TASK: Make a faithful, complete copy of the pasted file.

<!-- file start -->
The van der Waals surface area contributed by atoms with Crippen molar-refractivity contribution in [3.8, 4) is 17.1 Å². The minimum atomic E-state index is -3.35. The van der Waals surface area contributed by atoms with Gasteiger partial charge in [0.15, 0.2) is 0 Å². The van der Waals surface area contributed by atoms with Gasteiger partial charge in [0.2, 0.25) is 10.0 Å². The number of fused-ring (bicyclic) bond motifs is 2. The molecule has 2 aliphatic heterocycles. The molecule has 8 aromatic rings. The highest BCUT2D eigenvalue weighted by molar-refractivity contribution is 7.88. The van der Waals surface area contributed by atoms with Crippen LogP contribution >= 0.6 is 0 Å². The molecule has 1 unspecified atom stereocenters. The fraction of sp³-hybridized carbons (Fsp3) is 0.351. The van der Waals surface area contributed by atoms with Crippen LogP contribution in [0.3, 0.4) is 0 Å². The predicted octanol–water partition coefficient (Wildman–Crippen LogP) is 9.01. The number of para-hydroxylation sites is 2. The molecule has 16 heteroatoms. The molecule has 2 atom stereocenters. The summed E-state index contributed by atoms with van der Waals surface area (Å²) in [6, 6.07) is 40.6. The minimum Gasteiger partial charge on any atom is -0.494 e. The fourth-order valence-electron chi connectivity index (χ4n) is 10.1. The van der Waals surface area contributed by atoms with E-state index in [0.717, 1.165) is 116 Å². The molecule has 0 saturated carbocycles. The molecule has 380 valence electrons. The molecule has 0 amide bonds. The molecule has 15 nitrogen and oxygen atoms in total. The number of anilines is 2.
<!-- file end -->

The van der Waals surface area contributed by atoms with Crippen molar-refractivity contribution in [3.8, 4) is 17.1 Å². The minimum atomic E-state index is -3.35. The van der Waals surface area contributed by atoms with Gasteiger partial charge in [0.15, 0.2) is 0 Å². The van der Waals surface area contributed by atoms with Gasteiger partial charge in [0.2, 0.25) is 10.0 Å². The number of fused-ring (bicyclic) bond motifs is 2. The molecule has 2 aliphatic heterocycles. The molecule has 8 aromatic rings. The highest BCUT2D eigenvalue weighted by molar-refractivity contribution is 7.88. The van der Waals surface area contributed by atoms with Crippen LogP contribution >= 0.6 is 0 Å². The molecule has 1 unspecified atom stereocenters. The fraction of sp³-hybridized carbons (Fsp3) is 0.351. The van der Waals surface area contributed by atoms with Crippen LogP contribution in [0.3, 0.4) is 0 Å². The predicted octanol–water partition coefficient (Wildman–Crippen LogP) is 9.01. The number of para-hydroxylation sites is 2. The molecule has 16 heteroatoms. The molecule has 2 atom stereocenters. The summed E-state index contributed by atoms with van der Waals surface area (Å²) in [6, 6.07) is 40.6. The minimum Gasteiger partial charge on any atom is -0.494 e. The fourth-order valence-electron chi connectivity index (χ4n) is 10.1. The van der Waals surface area contributed by atoms with E-state index in [0.717, 1.165) is 116 Å². The molecule has 0 saturated carbocycles. The molecule has 380 valence electrons. The molecule has 0 amide bonds. The molecule has 15 nitrogen and oxygen atoms in total. The number of anilines is 2.